Here is the Obama Version of Eating Soup With a Knife

Let our journalists help you make sense of the noise: Subscribe to the Mother Jones Daily newsletter and get a recap of news that matters.

Jackie Calmes writes today about President Obama’s big problem with Republicans:

In the past, when he has stayed aloof from legislative action, Republicans and others have accused him of a lack of leadership; when he has gotten involved, they have complained that they could not support any bill so closely identified with Mr. Obama without risking the contempt of conservative voters. Representative Chris Van Hollen, Democrat of Maryland, called this predicament Mr. Obama’s “Catch-22.”

….Other than the stimulus experience in early 2009, the moment that most captured that polarization for the White House occurred a year later. In early 2010 Republican senators, including the minority leader, Senator Mitch McConnell of Kentucky, demanded that Mr. Obama endorse bipartisan legislation to create a deficit-reduction commission. But when he finally did so, they voted against the bill, killing it.

Well, that’s what the opposition does: it opposes. If Obama is spending too much, you scream about the deficit. If he cuts spending, you scream that he’s endangering the safety of the country. If he refuses to reform Medicare, you scream that entitlements are out of control. If he cuts Medicare spending, you run campaign ads screaming that he’s sacrificing Granny on the altar of Obamacare. If he raises taxes, you scream that he’s engaged in class warfare. If he lowers taxes, you scream that he’s draining the Social Security trust fund.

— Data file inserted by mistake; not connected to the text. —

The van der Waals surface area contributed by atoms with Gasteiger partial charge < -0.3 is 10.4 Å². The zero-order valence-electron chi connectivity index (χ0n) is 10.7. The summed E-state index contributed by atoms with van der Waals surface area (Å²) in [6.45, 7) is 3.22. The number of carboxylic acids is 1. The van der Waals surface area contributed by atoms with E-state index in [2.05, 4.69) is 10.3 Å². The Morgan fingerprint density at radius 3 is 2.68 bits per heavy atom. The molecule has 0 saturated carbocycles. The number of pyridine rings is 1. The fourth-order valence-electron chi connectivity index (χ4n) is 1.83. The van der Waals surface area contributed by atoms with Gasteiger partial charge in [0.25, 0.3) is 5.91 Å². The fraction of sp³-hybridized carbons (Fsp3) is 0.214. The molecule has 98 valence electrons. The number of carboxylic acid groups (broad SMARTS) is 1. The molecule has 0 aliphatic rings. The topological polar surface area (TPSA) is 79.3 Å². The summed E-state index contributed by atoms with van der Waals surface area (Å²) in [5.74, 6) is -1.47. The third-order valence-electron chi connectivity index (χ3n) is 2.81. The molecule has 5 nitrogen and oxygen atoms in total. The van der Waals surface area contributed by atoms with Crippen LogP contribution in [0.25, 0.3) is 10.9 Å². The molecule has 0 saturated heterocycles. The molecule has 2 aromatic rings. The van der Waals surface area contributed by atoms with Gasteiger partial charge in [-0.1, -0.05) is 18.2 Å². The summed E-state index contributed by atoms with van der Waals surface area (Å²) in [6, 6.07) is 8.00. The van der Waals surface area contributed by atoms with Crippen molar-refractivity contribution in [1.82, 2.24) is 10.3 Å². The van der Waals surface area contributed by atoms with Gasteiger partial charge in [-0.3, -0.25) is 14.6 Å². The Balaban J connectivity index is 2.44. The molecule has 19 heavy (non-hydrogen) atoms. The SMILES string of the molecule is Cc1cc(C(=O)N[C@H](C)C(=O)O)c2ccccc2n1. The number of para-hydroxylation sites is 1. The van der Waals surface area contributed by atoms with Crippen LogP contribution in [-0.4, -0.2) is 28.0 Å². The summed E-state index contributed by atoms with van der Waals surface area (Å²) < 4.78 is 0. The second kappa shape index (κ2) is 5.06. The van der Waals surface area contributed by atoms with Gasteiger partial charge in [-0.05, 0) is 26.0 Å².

In other words, any port in a storm. Opposition parties routinely use whatever arguments are at hand. This is hypocritical, of course, but no one cares about hypocrisy unless it’s the other guys engaging in it. When your guys do it, you beaver away figuring out clever reasons why this episode isn’t really at all like that previous episode. Everyone does this.

It’s still pretty annoying, though, isn’t it?


Headshot of Editor in Chief of Mother Jones, Clara Jeffery

It sure feels that way to me, and here at Mother Jones, we’ve been thinking a lot about what journalism needs to do differently, and how we can have the biggest impact.

We kept coming back to one word: corruption. Democracy and the rule of law being undermined by those with wealth and power for their own gain. So we're launching an ambitious Mother Jones Corruption Project to do deep, time-intensive reporting on systemic corruption, and asking the MoJo community to help crowdfund it.

We aim to hire, build a team, and give them the time and space needed to understand how we got here and how we might get out. We want to dig into the forces and decisions that have allowed massive conflicts of interest, influence peddling, and win-at-all-costs politics to flourish.

It's unlike anything we've done, and we have seed funding to get started, but we're looking to raise $500,000 from readers by July when we'll be making key budgeting decisions—and the more resources we have by then, the deeper we can dig. If our plan sounds good to you, please help kickstart it with a tax-deductible donation today.

Thanks for reading—whether or not you can pitch in today, or ever, I'm glad you're with us.

Signed by Clara Jeffery

Clara Jeffery, Editor-in-Chief

payment methods

We Recommend